A scientific article by Dr. Hanadi Hadi entitled PARACETAMOL POISONING Date: 18/01/2023 | Views: 412

Share in :


Paracetamol Poisoning
An important reason why paracetamol (acetaminophen) is widely used to reduce
pain and fever is that it does not cause the gastrointestinal toxicity of the nonsteroidal
anti-inflammatory drugs. However, acetaminophen can cause liver toxicity including
serious liver failure, when the patient exceeds the total recommended dosage of less
than 4 g/day.
The mechanism of this toxicity is well known and results from the depletion of
endogenous glutathione and subsequent shunting of paracetamol metabolism from
benign to toxic pathways . The risk is greater when the liver is compromised by
disease or excessive alcohol use.
Cases of paracetamol liver toxicity can be classified as intentional and unintentional.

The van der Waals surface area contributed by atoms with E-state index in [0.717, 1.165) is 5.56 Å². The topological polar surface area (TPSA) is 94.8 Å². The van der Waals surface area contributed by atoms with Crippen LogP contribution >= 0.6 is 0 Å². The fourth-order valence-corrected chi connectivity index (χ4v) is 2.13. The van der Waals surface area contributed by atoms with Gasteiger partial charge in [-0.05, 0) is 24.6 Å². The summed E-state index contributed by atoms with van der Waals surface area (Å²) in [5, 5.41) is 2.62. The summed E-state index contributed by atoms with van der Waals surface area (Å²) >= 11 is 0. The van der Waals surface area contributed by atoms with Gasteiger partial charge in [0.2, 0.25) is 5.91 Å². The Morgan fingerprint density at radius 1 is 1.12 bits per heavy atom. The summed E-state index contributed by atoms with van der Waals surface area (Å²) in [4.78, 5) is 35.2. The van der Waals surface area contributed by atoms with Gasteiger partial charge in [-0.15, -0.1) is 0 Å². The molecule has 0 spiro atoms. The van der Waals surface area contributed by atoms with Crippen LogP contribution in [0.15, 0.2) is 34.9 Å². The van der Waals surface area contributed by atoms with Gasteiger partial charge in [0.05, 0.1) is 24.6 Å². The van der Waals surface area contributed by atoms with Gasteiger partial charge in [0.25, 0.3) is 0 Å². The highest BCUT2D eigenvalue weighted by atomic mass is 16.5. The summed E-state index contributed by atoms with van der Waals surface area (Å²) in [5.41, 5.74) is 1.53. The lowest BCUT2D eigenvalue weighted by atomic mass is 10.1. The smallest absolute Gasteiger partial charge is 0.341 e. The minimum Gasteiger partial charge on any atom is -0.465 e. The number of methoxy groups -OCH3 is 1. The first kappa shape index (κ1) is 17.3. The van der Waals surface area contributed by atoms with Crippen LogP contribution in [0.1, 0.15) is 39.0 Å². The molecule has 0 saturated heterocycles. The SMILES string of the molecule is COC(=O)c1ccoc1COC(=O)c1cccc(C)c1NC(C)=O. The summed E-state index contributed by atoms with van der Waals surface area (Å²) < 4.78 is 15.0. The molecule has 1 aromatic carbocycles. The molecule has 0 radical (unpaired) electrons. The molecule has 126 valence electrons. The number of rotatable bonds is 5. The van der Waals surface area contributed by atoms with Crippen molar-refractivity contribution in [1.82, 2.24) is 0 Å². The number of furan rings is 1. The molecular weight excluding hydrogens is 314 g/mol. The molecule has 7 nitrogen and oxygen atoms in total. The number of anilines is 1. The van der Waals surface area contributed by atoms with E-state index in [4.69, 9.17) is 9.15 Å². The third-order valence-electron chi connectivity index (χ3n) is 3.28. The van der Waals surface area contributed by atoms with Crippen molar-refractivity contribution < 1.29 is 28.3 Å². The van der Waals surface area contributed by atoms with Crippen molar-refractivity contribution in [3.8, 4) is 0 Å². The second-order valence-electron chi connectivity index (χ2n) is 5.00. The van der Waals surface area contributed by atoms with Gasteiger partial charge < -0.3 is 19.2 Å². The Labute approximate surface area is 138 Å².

Intentional paracetamol overdosing involving single ingestion is a common form of
suicide attempt due to its low cost and accessibility. Unintentional overdoses, which
are common in adults and children, account for more than 50% of all cases and is
primarily due to therapeutic misuse and excessive dosing over a period of time;
usually more than 3 days. Moreover, these “therapeutic misadventures” are also
attributed to the use of multiple non-prescription combined formulations containing
paracetamol.
The problem with these over-the-counter products is that most consumers are not
knowledgeable or do not bother to read which of these formulations contain
paracetamol. Others patient may not be informed or do not understand the concept of
maximum recommended daily dose, or are not aware of the potential for
hepatotoxicity with excessive dosing, despite the strong warnings and dosing
recommendations in the label or package inserts.
Treatment may include activated charcoal if the person seeks medical help soon after
the overdose. Attempting to force the person to vomit is not recommended. If there is
a potential for toxicity, the antidote acetylcysteine is recommended.